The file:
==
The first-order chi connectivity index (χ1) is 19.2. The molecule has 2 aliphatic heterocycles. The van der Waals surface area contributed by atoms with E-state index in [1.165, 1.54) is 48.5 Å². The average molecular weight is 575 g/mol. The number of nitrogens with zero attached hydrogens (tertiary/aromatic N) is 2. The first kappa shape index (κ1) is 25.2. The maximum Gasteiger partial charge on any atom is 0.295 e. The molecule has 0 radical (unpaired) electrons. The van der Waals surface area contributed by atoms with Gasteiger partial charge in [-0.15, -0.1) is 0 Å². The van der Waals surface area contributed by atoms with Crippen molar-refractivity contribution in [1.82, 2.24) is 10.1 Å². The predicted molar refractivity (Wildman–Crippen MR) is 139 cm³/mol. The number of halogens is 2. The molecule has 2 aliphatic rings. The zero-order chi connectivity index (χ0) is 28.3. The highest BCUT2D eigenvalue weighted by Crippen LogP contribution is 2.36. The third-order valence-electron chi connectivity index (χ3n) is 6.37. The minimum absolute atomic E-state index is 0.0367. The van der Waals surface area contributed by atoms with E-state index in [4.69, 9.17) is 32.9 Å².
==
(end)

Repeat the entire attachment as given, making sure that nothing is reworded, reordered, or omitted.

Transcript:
The first-order chi connectivity index (χ1) is 19.2. The molecule has 2 aliphatic heterocycles. The van der Waals surface area contributed by atoms with E-state index in [1.165, 1.54) is 48.5 Å². The average molecular weight is 575 g/mol. The number of nitrogens with zero attached hydrogens (tertiary/aromatic N) is 2. The first kappa shape index (κ1) is 25.2. The maximum Gasteiger partial charge on any atom is 0.295 e. The molecule has 0 radical (unpaired) electrons. The van der Waals surface area contributed by atoms with Gasteiger partial charge in [-0.15, -0.1) is 0 Å². The van der Waals surface area contributed by atoms with Crippen molar-refractivity contribution in [1.82, 2.24) is 10.1 Å². The predicted molar refractivity (Wildman–Crippen MR) is 139 cm³/mol. The number of halogens is 2. The molecule has 2 aliphatic rings. The zero-order chi connectivity index (χ0) is 28.3. The highest BCUT2D eigenvalue weighted by Crippen LogP contribution is 2.36. The third-order valence-electron chi connectivity index (χ3n) is 6.37. The minimum absolute atomic E-state index is 0.0367. The van der Waals surface area contributed by atoms with E-state index in [4.69, 9.17) is 32.9 Å².